If all goes according to plan, an unbeaten Pac-12 champion would be in strong contention for the fourth seed in the College Football Playoff, should three spots be occupied by Alabama, Ohio State and the winner of the ACC, whether Clemson or Notre Dame. While unable to predict the course and potential impact of COVID-19, the Pac-12 has influenced two changes that could benefit the league’s postseason goals:
Rebuffed in his efforts to institute a one-year expansion of the playoff field, Scott was successful in his push to delay the debut rankings one week to Nov. 24, giving Pac-12 teams another week of results before the first meeting of the selection committee.
And the Pac-12 consulted with playoff executive director Bill Hancock and the playoff management committee to push conference championships across the FBS back one week, a person with knowledge of the deliberations told USA TODAY Sports, again giving the conference an additional data point to show the committee.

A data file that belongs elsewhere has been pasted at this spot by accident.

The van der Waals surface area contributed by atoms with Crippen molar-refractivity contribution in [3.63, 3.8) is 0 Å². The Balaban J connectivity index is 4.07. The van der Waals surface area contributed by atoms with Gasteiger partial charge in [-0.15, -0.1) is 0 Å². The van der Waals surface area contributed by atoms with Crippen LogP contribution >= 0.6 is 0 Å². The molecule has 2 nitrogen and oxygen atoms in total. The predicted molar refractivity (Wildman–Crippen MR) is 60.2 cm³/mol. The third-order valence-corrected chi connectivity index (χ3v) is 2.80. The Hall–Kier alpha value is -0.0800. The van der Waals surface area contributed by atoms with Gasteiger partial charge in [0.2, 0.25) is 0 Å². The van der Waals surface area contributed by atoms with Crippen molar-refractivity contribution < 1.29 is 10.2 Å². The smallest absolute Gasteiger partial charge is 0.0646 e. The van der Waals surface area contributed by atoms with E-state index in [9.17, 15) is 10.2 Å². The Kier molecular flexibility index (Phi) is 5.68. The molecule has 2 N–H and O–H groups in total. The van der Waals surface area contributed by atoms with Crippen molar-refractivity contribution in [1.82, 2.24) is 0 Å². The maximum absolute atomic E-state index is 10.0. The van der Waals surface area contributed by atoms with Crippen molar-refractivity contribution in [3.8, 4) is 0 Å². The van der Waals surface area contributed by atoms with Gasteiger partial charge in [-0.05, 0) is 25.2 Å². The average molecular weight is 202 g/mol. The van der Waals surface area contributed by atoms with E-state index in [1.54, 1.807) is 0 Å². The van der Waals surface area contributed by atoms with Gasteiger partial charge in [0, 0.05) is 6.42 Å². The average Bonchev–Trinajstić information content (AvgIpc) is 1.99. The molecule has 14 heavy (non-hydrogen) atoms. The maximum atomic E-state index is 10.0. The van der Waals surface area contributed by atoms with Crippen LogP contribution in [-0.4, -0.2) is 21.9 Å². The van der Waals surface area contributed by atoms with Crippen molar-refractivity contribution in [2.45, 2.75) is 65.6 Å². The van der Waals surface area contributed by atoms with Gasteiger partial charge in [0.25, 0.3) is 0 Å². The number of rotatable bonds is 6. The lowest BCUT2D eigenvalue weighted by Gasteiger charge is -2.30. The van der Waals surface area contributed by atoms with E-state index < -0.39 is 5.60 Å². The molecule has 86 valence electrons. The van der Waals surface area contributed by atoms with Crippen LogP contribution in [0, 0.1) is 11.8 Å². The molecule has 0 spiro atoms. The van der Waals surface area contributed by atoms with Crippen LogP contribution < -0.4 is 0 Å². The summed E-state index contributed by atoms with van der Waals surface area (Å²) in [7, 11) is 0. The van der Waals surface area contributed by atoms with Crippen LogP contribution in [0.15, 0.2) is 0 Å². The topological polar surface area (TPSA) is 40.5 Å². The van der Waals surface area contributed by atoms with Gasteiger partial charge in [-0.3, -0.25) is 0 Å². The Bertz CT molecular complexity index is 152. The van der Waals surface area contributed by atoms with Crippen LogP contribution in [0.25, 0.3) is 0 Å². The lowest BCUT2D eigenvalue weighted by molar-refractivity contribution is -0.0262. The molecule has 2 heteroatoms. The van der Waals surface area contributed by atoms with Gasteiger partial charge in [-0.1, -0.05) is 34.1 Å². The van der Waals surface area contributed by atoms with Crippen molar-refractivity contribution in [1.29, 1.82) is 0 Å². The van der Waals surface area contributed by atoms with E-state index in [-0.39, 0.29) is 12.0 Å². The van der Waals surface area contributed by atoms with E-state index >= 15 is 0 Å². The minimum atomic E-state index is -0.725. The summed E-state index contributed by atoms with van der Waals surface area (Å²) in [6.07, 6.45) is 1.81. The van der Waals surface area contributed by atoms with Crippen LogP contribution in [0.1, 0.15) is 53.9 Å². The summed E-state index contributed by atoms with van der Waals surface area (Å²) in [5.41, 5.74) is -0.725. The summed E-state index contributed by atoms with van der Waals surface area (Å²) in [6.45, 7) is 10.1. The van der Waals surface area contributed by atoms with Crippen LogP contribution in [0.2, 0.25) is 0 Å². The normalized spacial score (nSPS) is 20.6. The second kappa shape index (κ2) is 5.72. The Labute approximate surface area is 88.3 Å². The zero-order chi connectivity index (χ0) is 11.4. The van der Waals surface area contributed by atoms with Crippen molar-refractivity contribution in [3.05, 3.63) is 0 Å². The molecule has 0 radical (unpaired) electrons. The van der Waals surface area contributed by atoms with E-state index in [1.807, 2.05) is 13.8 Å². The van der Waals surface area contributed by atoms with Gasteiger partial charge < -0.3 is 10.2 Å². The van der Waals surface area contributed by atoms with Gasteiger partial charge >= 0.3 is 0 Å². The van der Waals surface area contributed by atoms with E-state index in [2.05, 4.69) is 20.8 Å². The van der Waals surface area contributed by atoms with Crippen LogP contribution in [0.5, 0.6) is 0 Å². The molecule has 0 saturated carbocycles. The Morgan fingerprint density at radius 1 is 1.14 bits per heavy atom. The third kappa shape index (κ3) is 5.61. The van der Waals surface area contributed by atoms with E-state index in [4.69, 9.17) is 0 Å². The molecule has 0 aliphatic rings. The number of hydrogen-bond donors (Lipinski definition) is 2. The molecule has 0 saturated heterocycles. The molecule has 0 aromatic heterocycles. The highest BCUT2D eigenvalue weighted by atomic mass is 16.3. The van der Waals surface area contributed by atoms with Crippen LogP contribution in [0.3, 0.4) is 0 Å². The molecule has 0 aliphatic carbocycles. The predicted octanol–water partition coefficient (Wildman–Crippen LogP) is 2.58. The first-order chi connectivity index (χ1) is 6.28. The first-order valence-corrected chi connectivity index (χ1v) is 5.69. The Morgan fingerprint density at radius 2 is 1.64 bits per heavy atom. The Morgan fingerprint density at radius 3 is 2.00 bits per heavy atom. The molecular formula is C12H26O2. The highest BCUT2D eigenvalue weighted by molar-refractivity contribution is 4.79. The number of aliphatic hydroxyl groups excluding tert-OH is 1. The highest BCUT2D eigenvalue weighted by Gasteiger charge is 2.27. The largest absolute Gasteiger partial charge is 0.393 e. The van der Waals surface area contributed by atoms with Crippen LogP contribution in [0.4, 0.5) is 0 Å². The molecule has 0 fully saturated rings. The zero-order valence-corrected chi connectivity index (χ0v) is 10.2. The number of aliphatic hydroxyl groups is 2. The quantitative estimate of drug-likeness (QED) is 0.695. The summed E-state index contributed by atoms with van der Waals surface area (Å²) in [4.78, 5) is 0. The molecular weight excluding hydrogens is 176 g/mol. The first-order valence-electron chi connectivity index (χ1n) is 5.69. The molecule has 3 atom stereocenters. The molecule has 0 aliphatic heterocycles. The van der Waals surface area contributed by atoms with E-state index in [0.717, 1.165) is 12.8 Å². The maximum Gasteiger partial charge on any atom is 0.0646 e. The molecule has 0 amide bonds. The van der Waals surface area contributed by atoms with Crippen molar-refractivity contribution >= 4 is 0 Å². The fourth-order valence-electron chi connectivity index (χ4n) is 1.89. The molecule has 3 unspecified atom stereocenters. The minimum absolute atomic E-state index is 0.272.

“We’ve got seven opportunities. We’ve got to make the most of each one of them,” said USC coach Clay Helton. “The College Football Playoff committee has the hard job. Especially this year because you’re going to have teams that have different number of games, a different situation, and it’ll be a tough job. I don’t envy their job.”
Among other subplots, the push for a place in the postseason is the dominant story line of the league’s abbreviated regular season.
The only two Pac-12 teams in the Amway Coaches Poll, USC and No. 14 Oregon represent the league’s strongest contenders for the top four and the safest bet to meet in the conference championship game.
The Trojans return quarterback Kedon Slovis, who was a revelation as a true freshman in 2019, add in a new defensive coordinator in Todd Orlando and benefit from pulling Washington State as the crossover opponent from the North division.